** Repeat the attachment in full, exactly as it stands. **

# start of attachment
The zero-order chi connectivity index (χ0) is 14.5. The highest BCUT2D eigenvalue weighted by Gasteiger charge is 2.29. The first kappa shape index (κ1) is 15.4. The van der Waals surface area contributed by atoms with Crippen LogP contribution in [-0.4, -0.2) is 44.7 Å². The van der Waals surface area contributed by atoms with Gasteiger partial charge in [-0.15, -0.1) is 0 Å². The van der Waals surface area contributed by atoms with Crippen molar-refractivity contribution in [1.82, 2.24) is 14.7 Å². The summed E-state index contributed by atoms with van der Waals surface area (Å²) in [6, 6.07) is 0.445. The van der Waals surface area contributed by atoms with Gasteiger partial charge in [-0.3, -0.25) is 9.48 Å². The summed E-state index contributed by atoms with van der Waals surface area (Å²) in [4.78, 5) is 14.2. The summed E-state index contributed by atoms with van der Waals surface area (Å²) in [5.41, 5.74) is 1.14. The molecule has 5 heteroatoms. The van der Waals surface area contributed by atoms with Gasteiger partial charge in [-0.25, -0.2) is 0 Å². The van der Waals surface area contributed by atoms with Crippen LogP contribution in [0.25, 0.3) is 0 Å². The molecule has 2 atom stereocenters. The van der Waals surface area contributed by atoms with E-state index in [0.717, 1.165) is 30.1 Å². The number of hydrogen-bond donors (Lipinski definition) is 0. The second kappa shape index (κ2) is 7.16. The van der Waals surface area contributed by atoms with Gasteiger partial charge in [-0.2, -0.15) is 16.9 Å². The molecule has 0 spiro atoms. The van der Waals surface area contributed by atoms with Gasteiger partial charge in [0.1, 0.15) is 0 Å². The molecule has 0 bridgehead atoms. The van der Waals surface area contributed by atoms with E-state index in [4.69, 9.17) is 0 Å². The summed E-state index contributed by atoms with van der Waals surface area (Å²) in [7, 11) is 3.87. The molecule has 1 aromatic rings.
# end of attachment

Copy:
The zero-order chi connectivity index (χ0) is 14.5. The highest BCUT2D eigenvalue weighted by Gasteiger charge is 2.29. The first kappa shape index (κ1) is 15.4. The van der Waals surface area contributed by atoms with Crippen LogP contribution in [-0.4, -0.2) is 44.7 Å². The van der Waals surface area contributed by atoms with Gasteiger partial charge in [-0.15, -0.1) is 0 Å². The van der Waals surface area contributed by atoms with Crippen molar-refractivity contribution in [1.82, 2.24) is 14.7 Å². The summed E-state index contributed by atoms with van der Waals surface area (Å²) in [6, 6.07) is 0.445. The van der Waals surface area contributed by atoms with Gasteiger partial charge in [-0.3, -0.25) is 9.48 Å². The summed E-state index contributed by atoms with van der Waals surface area (Å²) in [4.78, 5) is 14.2. The summed E-state index contributed by atoms with van der Waals surface area (Å²) in [5.41, 5.74) is 1.14. The molecule has 5 heteroatoms. The van der Waals surface area contributed by atoms with Gasteiger partial charge in [-0.25, -0.2) is 0 Å². The van der Waals surface area contributed by atoms with Crippen LogP contribution in [0.25, 0.3) is 0 Å². The molecule has 2 atom stereocenters. The van der Waals surface area contributed by atoms with E-state index in [0.717, 1.165) is 30.1 Å². The number of hydrogen-bond donors (Lipinski definition) is 0. The second kappa shape index (κ2) is 7.16. The van der Waals surface area contributed by atoms with Gasteiger partial charge in [-0.2, -0.15) is 16.9 Å². The molecule has 0 spiro atoms. The van der Waals surface area contributed by atoms with Gasteiger partial charge in [0.1, 0.15) is 0 Å². The molecule has 0 bridgehead atoms. The van der Waals surface area contributed by atoms with E-state index in [4.69, 9.17) is 0 Å². The summed E-state index contributed by atoms with van der Waals surface area (Å²) in [7, 11) is 3.87. The molecule has 1 aromatic rings.